A controversy over the sounds of silence began in 2002 when avant-garde composer Michael Batt performed "One Minute's Silence," which was exactly that. In the program notes for the performance, Batt decided to pay tribute to experimentalist composer John Cage, who in 1952 had pioneered a similar performance piece called " 4'33"," which was precisely four minutes and 33 seconds of silence. Batt also put "One Minute's Silence" on his album, Classical Graffiti, performed by The Planets....
In the program notes for Batt's performance, he listed the composers of "One Minute's Silence" as "Batt/Cage." He gave a credit to Cage "just for a laugh," he later told the Independent of London. This attribution was sufficient, in the eyes of the Mechanical-Copyright Protection Society, the British agency that collects royalties for music performances, to demand payment. MCPS sent Batt its standard license form, seeking a royalty on behalf of Cage's estate.
Batt was nonplussed: "My silence is original silence, not a quotation from his silence. Mine is a much better silent piece. I have been able to say in one minute what Cage could only say in four minutes and 33 seconds." Batt's mother asked her son, "Which part of the silence are they claiming you nicked?"
Who Owns the "Frowny" Emoticon :-( ?
What happens when a company obtains a trademark on one of the most frequently used symbols of online life, the "frowny" emoticon? For millions of Internet users, the symbol rendered as " :-( " - a sequence of keyboard's colon, dash and parenthesis mark - is an arch way to convey sadness in email messages.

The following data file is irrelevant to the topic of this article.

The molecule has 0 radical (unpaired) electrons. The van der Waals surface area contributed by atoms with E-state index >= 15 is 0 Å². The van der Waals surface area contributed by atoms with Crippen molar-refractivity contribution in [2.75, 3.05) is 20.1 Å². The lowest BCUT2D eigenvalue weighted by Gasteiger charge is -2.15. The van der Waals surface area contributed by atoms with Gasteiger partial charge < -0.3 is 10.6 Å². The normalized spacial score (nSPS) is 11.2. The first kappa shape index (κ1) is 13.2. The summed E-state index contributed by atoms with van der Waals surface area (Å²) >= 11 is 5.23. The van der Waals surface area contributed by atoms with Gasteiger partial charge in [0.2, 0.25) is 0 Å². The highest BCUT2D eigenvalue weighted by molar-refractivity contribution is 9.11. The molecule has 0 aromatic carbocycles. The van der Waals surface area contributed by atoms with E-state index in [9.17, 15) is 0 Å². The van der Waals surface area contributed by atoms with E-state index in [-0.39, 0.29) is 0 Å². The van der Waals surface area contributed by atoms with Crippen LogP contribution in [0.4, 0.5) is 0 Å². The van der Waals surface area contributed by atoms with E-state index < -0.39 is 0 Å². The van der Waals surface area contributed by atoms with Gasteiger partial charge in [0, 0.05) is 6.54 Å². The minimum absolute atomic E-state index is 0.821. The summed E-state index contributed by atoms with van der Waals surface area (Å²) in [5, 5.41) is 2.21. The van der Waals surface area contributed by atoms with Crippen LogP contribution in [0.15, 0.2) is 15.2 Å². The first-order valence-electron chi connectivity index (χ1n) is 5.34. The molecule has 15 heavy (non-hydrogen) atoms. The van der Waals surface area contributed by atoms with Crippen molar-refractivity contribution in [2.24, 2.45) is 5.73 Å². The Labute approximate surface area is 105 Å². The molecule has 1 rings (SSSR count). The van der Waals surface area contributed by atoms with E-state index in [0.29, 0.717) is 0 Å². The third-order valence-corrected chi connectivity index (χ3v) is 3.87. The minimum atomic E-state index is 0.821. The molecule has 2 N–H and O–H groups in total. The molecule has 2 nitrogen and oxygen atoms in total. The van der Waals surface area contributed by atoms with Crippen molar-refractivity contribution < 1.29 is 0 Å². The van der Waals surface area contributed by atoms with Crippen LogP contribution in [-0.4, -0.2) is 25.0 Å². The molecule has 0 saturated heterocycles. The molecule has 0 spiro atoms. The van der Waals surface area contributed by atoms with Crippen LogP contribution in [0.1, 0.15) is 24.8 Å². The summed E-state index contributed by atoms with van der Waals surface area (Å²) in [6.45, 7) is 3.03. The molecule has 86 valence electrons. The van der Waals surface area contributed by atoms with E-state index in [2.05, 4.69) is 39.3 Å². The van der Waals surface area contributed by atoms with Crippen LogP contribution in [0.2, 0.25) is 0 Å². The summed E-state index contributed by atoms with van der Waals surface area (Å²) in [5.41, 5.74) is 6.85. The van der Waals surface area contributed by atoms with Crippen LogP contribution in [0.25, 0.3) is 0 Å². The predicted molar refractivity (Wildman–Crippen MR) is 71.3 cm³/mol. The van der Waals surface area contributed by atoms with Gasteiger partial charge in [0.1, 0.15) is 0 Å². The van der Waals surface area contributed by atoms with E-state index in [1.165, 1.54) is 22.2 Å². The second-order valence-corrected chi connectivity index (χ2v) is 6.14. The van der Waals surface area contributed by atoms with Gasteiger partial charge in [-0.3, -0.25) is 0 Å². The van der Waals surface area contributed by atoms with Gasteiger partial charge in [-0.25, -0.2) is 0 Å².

But is this widespread practice still legal? In 2001, Despair, Inc., a Dallas-based maker of spoof inspirational merchandise for the corporate world, played a colossal practical joke that exposed the absurdities of current copyright trademark policies.....Despair sought to have its corporate logo, the "frowny" emoticon, declared a legal trademark. It applied in 1998, and two years later, the U.S. Patent and Trademark Office actually awarded Despair a trademark in the emoticon [registration #2347676]. On January 2, 2001, Dr. E.L. Kersten, the Founder and COO of the company, announced plans to sue "anyone who uses the so-called 'frowny' emoticon, in their written email correspondence. Ever."
Playing the gag for as much as it was worth, the Despair press release announced that the company had "filed suited yesterday in a U.S. District Court in Dallas, alleging trademark infringement against over seven million individual Internet users. The company has requested separate injunctions granted against each. It is believed to be the largest single trademark dispute in history." The company even claimed it had used the FBI's controversial "Carnivore" Internet wiretapping system to identify the seven million individuals who had illegally used the :-( symbol in email.